By Kat Bein
By David Von Bader
By David Rolland
By David Rolland
By Liz Tracy
By Liz Tracy
By Rebecca Bulnes
By Falyn Freyman
The Mogwai fan base, patiently biding time since the group issued its first single in March 1996, has calmly (if with steadily heightening anticipation) soaked up numerous singles, EPs, and remix projects and two double-length albums. Rock Action arrives, then, as the culmination of those expectations, and not for nothing is the title a signifier; Rock Action was the name of Mogwai's homegrown indie label, and it was also both an Iggy Pop lyric and the nickname of Stooges drummer Scott Asheton.
Like Mogwai's 1999 epic Come On Die Young, the album was recorded in the hinterlands of New York state with studio auteur Dave Fridmann (Flaming Lips, Mercury Rev) again manning the controls and serving as a virtual sixth member. Rock Action is joined to its predecessor not so much stylistically as psychically by way of two movements heard on Come On Die Young, the title track's dreamy, melodic swoon and the grand, waltzing orchestra of "Chocky," both of which can now be seen as very clear forecasts of where the band's directional compass would soon be pointing.
Yet the difference between the albums -- for there is one, perhaps felt subtly at first but crucial just the same, beyond the fact that Rock Action clocks in at a mere 39 minutes -- is similar to the before and after of the Beatles' pilgrimage to the Maharishi in Rishikesh. Having experienced all that postrock has to offer (and let's face it, the term postrock is now as meaningless as alternative except to marketing staffs), Mogwai's viewpoint is refracted through permanently altered lenses.With that comes the expectation that the rest of the world's senses may be heightened as the general populace, too, begins to note the transcendence. Seismic, influential shifts in musical temperament aren't unheard of in this biz, of course; what's rare is to detect them while they are happening. As the record seamlessly unfolds and flows like a single bolt of thick velvet softly tumbling down a staircase, extraordinary musical sequences of undeniable uniqueness in both emotional timbre and sonic heft begin to practice their magic upon the listener.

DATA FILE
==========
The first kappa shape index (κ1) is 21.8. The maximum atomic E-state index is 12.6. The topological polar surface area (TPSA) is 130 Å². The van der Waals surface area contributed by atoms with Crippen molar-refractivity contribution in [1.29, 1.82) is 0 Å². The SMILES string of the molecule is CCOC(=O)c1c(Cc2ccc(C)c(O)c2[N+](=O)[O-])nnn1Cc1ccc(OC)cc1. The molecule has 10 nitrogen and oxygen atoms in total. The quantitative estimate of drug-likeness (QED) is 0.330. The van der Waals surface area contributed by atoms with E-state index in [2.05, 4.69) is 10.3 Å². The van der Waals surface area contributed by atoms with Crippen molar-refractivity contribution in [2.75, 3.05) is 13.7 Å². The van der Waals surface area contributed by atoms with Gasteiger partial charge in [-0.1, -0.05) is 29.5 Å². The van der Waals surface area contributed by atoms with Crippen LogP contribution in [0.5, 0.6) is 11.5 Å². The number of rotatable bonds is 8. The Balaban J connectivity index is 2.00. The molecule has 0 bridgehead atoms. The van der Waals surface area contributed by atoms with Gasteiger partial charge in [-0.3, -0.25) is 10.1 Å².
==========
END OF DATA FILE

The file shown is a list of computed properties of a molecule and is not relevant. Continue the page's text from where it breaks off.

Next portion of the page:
The album begins with a shimmery, hissing instrumental overture ("Sine Wave"), which quickly cedes to a Morriconesque meditation ("Take Me Somewhere Nice") in which the orchestral passages and hushed, yearning vocals are deeply romantic, profoundly cinematic. A minimalist, plinky 56-second segue then sets the stage for the album's subtle masterpiece; "Dial: Revenge," with its rich scrim of soaring keyboards and swaying strings, peripatetic fretboard meanderings and sweet choirlike harmonies, suggests George Martin conducting the Phil Spector Orchestra 2001. And later, when the album's other standout tune -- a nine-minute, horns-and-Mellotron-laden soundscape (and the sole number bearing the once-traditional Mogwaigian massed-crescendo signature) -- rolls up, it's not a slab of psych-for-psych's-sake aimless jamming but an entire new daydream-nation's worth of forward-looking grandeur. The track is called "2 Rights Make 1 Wrong," and if you peer long enough at that title, you'll eventually detect the pun that marks Mogwai's new dimension(s) in sound.
It must be said, pop heresy be damned: Rock Action is so monumentally magisterial, its musical alchemy signifies it as no less than the post-postrock era's Sgt. Pet Sounds' Lonely Hearts Club Band. And that's no hype.